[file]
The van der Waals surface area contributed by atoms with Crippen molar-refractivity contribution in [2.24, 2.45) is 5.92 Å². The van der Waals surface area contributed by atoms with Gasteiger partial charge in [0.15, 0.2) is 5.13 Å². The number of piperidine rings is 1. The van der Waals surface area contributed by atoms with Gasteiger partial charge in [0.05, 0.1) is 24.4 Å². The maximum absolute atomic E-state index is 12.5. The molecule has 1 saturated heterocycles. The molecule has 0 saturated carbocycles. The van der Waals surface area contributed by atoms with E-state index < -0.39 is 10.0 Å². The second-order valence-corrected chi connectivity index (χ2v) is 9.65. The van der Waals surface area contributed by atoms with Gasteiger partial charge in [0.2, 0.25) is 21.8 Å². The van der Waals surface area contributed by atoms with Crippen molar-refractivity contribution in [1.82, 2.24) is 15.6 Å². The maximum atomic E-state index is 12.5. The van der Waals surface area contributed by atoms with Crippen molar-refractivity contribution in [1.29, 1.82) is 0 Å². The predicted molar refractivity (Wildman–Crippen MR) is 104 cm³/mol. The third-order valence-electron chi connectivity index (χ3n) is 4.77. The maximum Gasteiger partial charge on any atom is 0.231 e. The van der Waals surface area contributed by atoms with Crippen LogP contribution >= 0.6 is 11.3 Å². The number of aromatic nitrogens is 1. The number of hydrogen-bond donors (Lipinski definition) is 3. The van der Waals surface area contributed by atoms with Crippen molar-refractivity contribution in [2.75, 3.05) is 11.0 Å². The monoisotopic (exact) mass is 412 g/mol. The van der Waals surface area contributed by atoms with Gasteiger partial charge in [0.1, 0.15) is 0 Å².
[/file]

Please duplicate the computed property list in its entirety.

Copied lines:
The van der Waals surface area contributed by atoms with Crippen molar-refractivity contribution in [2.24, 2.45) is 5.92 Å². The van der Waals surface area contributed by atoms with Gasteiger partial charge in [0.15, 0.2) is 5.13 Å². The number of piperidine rings is 1. The van der Waals surface area contributed by atoms with Gasteiger partial charge in [0.05, 0.1) is 24.4 Å². The maximum absolute atomic E-state index is 12.5. The molecule has 1 saturated heterocycles. The molecule has 0 saturated carbocycles. The van der Waals surface area contributed by atoms with E-state index < -0.39 is 10.0 Å². The second-order valence-corrected chi connectivity index (χ2v) is 9.65. The van der Waals surface area contributed by atoms with Gasteiger partial charge in [0.2, 0.25) is 21.8 Å². The van der Waals surface area contributed by atoms with Crippen molar-refractivity contribution in [1.82, 2.24) is 15.6 Å². The maximum atomic E-state index is 12.5. The van der Waals surface area contributed by atoms with Crippen molar-refractivity contribution in [1.29, 1.82) is 0 Å². The predicted molar refractivity (Wildman–Crippen MR) is 104 cm³/mol. The third-order valence-electron chi connectivity index (χ3n) is 4.77. The maximum Gasteiger partial charge on any atom is 0.231 e. The van der Waals surface area contributed by atoms with Crippen LogP contribution >= 0.6 is 11.3 Å². The number of aromatic nitrogens is 1. The number of hydrogen-bond donors (Lipinski definition) is 3. The van der Waals surface area contributed by atoms with Crippen molar-refractivity contribution in [2.75, 3.05) is 11.0 Å². The monoisotopic (exact) mass is 412 g/mol. The van der Waals surface area contributed by atoms with Gasteiger partial charge in [0.1, 0.15) is 0 Å².